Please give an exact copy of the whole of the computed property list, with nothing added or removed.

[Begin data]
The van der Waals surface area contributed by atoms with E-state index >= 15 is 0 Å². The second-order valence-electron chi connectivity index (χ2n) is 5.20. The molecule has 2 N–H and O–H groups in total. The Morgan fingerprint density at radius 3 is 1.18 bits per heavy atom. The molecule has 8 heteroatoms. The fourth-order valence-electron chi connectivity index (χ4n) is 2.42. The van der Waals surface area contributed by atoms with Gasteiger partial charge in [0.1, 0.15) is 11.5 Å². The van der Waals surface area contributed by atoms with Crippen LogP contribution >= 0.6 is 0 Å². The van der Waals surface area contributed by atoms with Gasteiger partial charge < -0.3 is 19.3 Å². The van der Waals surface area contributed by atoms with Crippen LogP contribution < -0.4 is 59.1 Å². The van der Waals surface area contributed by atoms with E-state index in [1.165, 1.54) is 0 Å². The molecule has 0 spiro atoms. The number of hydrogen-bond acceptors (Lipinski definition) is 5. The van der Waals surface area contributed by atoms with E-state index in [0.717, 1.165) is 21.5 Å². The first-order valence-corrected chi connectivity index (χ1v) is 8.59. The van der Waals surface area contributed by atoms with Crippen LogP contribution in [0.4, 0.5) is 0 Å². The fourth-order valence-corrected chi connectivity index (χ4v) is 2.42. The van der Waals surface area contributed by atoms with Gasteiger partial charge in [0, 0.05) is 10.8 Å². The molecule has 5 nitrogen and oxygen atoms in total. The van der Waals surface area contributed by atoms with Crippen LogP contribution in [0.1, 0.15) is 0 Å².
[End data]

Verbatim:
The van der Waals surface area contributed by atoms with E-state index >= 15 is 0 Å². The second-order valence-electron chi connectivity index (χ2n) is 5.20. The molecule has 2 N–H and O–H groups in total. The Morgan fingerprint density at radius 3 is 1.18 bits per heavy atom. The molecule has 8 heteroatoms. The fourth-order valence-electron chi connectivity index (χ4n) is 2.42. The van der Waals surface area contributed by atoms with Gasteiger partial charge in [0.1, 0.15) is 11.5 Å². The van der Waals surface area contributed by atoms with Crippen LogP contribution >= 0.6 is 0 Å². The van der Waals surface area contributed by atoms with Gasteiger partial charge < -0.3 is 19.3 Å². The van der Waals surface area contributed by atoms with Crippen LogP contribution < -0.4 is 59.1 Å². The van der Waals surface area contributed by atoms with E-state index in [1.165, 1.54) is 0 Å². The molecule has 0 spiro atoms. The number of hydrogen-bond acceptors (Lipinski definition) is 5. The van der Waals surface area contributed by atoms with E-state index in [0.717, 1.165) is 21.5 Å². The first-order valence-corrected chi connectivity index (χ1v) is 8.59. The van der Waals surface area contributed by atoms with Crippen LogP contribution in [0.4, 0.5) is 0 Å². The fourth-order valence-corrected chi connectivity index (χ4v) is 2.42. The van der Waals surface area contributed by atoms with Gasteiger partial charge in [0, 0.05) is 10.8 Å². The molecule has 5 nitrogen and oxygen atoms in total. The van der Waals surface area contributed by atoms with Crippen LogP contribution in [0.1, 0.15) is 0 Å².